logo 17 • CAMLOG Partner Magazine • March 2018 reaching a consensus, discussed in a joint meeting with the patient where they are informed about the various options. [4–7] Our patient was informed from the very beginning about the treatment steps to be carried out. As a saxophone player, complete functional rehabilitation was of fundamental importance to him, which is why alternative treatment options were eliminated in the preliminary discussion with the patient [1–2]. The consent of the patient to such a maximum concept, as presented here, requires the treatment team to make additional planning efforts, to ensure perfect interdisciplinary communication, and to maintain a mutual understanding of the disciplines involved. Finally, the technical treatment milestones, which we consider essential for the application of the Viennese esthetic protocol, should be summarized: • D etailed jaw models and photo documentation of the initial situation (data back-up) • M inimally invasive tooth extraction • A pathogen-free surgical field • 3 D hard tissue reconstruction • P ressure-relieved temporary restoration • P rosthetically oriented implant position (drilling template) • S ufficient soft tissue reconstruction • I ndividual gingiva forming • Individual abutment • S hade selection with layering scheme • Z irconium oxide framework with veneer My thanks to the entire team for their interdisciplinary cooperation. Special mention goes to my colleague Dr. Otto Exenberger, for his involvement in the prosthesis, as well as to the master dental technician Christian Koczy, both from Vienna. [1] Prensky DH, Shapiro GI, Silverman SI. Dental diagnosis and treatment for musicians. Special Care in Dentistry 1986;6(5):198-202 [2] Yeo DKL, Pham TP, Baker J, Porter SAT. Specific orofacial problems experienced by musicians. Review. Australian Dental Journal. 2002;47(1):2-11 [3] Witzel T. Klinische Untersuchung computergestützter Zahnfarbbestimmung im Vergleich zu visueller Abmusterung durch das menschliche Auge. Clinical survey of computer-aided tooth color determination as compared to visual detection by the human eye. 2005. Dissertation Universität Würzburg, Deutschland, urn:nbn:de:bvb:20-opus-11549 [4] Simeone P, De Paoli C, De Paoli S, Leofreddi G, Sgró S. Interdisciplinary treatment planning for single-tooth restorations in the esthetic zone. J Esthet Restor Dent. 2007;19:79-89 [5] Yao J, Li M, Tang H, Wang PL, Zhao YX, McGrath C, Mattheos N. What do patients expect from treatment with dental implants? Perceptions, expectations, and misconceptions: a multicenter study. Clin Oral Impl. Res. 2017;28:261-271 [6] Deeb G, Wheeler B, Jones M, Carrico C, Laskin D, Deeb JG. Public and patient knowledge about dental implants. J Oral Maxillofac Surg. 2017;75(7):1387-1391 [7] Jivraj S, Corrado P, Chee W. An interdisciplinary approach to treatment planning in implant dentistry. British Dental J. 2007;202(1):11-18 LITERATURE 18 Dr. Hajo Peters Dr. med. dent. Hajo Peters is a dentist and oral surgeon with his own private practice in Vienna. His clinical specialties include the complex implant-based rehabilitation in the anterior tooth region. After his studies at the Private University of Witten/Herdecke (state examination 1999), Dr. Hajo Peters was a research assistant in the Faculty of Dentistry for a further two years. In 2001 he obtained his doctorate with summa cum laude and moved to the Charité Berlin, where he worked for five years in the Department of Oral Surgery. In 2004, after three years of university specialist training, he was appointed an oral surgeon. From 2007 to 2010 he was a partner in a joint oral surgery practice in Filderstadt near Stuttgart. Since 2010 he has been running the specialist practice mundgerecht in Vienna. Dr. Peters is a national and international speaker and author. Together with Prof. Jackowski from the University of Witten/Herdecke and Prof. Hölzle from the University of Aachen, Dr. Hajo Peters is the editor of a surgical clinic guide, which was published by the Springer-Verlag in August 2017 and is already an Amazon bestseller. Its predecessor (published in 2007 by Elsevier-Verlag) is considered standard literature. Memberships: • German Association for Implant Dentistry (DGI) • German Association for Dental and Oral Medicine (DGZMK) • Working Group for Maxillofacial Surgery (AGKi) • Working Group for Forensic Odontostomatology (AKFOS) • Working Group Oral Pathology and Oral Medicine (AKOPOM) • International Association of Student Clinicians- American Dental Association (SCADA) Contact details mundgerecht Specialist practice for oral health Dr. Hajo Peters Weimarer Strasse 5/21 A-1180 Vienna AUTHOR CASE STUDY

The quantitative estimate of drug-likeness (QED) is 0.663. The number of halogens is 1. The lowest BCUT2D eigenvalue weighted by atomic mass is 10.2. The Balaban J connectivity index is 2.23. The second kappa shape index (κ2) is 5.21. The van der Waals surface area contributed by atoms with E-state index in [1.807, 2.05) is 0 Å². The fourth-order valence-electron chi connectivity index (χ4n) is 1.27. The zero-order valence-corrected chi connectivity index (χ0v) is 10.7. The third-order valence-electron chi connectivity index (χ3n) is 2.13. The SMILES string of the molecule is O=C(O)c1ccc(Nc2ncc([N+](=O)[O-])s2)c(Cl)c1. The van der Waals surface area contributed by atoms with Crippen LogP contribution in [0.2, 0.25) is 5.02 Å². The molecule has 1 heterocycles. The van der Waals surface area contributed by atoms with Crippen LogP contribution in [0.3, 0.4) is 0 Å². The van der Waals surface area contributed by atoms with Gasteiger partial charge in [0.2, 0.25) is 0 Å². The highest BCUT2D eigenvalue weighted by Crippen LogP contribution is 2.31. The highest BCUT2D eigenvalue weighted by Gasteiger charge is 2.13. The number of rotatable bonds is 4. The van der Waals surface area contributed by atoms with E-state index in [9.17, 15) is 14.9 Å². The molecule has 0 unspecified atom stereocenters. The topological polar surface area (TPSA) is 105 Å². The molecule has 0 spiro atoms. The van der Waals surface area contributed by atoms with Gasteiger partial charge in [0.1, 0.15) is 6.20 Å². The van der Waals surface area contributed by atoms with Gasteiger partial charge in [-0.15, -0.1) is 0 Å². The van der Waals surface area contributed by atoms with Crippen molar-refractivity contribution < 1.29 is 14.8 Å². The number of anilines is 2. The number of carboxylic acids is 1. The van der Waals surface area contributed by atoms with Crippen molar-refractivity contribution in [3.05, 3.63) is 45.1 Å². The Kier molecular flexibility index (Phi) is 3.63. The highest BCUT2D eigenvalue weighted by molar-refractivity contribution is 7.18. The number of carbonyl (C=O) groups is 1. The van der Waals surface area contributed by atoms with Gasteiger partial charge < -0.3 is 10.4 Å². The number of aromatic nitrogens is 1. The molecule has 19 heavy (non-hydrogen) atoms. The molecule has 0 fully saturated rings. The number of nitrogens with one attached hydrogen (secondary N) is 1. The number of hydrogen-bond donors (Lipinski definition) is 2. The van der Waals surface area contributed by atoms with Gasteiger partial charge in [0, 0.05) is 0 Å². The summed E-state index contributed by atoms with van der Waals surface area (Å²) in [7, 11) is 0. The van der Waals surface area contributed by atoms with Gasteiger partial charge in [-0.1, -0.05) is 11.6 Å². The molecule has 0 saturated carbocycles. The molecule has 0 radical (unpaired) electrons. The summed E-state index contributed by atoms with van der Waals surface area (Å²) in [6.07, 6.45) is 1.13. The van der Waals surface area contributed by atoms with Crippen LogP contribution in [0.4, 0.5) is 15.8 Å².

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logo 17 • CAMLOG Partner Magazine • March 2018 20 Dr. Alexander Volkmann, Jena INSERTION OF TWO-PIECE CERAMIC IMPLANTS WITH SIMULTANEOUS GBR – A SUCCESSFUL PROCEDURE WITH COORDINATED COMPONENTS Fig. 3: Mixing the bone augmentation material MinerOss®-X with autologous bone chips and autologous blood of the patient. Edentulous gaps in older patients are usually associated with atrophied alveolar ridges. In such cases, bone augmentation measures are usually required in order to align the implants correctly for the prosthesis and thus maintain function and esthetics over the long term. Membrane-protected Guided Bone Regeneration (GBR) is an extensively documented procedure for the restoration of sufficient and stable bone volume [1,3]. Inorganic alloplastic granules such as MinerOss®-X and resorbable membranes such as Mem LOK Pliable (both BioHorizons from CAMLOG, Wimsheim) have a proven track record and are the clinical standard. Implant prosthetic restorations with ceramic implants require a strictly planned and considered procedure in all respects. This applies not only to the selection of a suitable implant system but also to the use of a suitably matched material for bone augmentation. Only an augmentation material with an absorption rate more or less equal to bone growth results in the desired bone regeneration by essentially degrading completely, allowing newly formed bone to attach to the implant surface and produce the necessary BIC. The augmentation material is stabilized with an absorbable barrier membrane. The bone augmentation material MinerOss®-X from BioHorizons (CAMLOG, Wimsheim) is extracted from bovine bone and has a mineral structure similar to that of human hard tissue. During the production process, all protein structures are removed, leaving behind a de-proteinized inorganic matrix with no cellular or organic components. The resulting hydroxyapatite skeleton has a purely osteoconductive effect. As the formation of new bone is linked to blood vessels, endothelial cells and preosteoblasts can grow or revascularize into the framework from adjacent tissue (angiogenesis and ossification). Implantation with simultaneous GBR The atrophied bone is exposed using a mucoperiosteal flap and the implantation is performed according to the protocol. Three CERALOG® Hexalobe ceramic implants, each with a diameter of 4 mm, were placed subgingivally in regions 16, 14 and 13 at 12–30 Ncm. The two-piece ceramic implant has a reduced roughness in the neck area of 0.5 µm RA compared to the endosteal area with a roughness of 1.6 µm RA. This optimizes attachment of peri-implant soft tissue and bone cells. Before filling with the bone augmentation material MinerOss®-X, the implants are covered with a cover cap for submerged healing. In order to fill the buccal bone deficit, MinerOss®-X cancellous bone granules are mixed with autologous bone chips extracted from the drilled shafts as well as with the patient’s blood. In order to promote optimal ossification, the bone augmentation material should only be applied in direct contact to well-vascularized bone. The membrane for covering the augmentation material is first inserted from the palatal side. (Figs. 1 to 6) Fig. 2: Inserted CERALOG® Hexalobe ceramic implants in regio 16, 14 and 13 with buccal fenestration in regio 14. Fig. 1: Exposure of the bone defect with a mucosal flap. CASE STUDY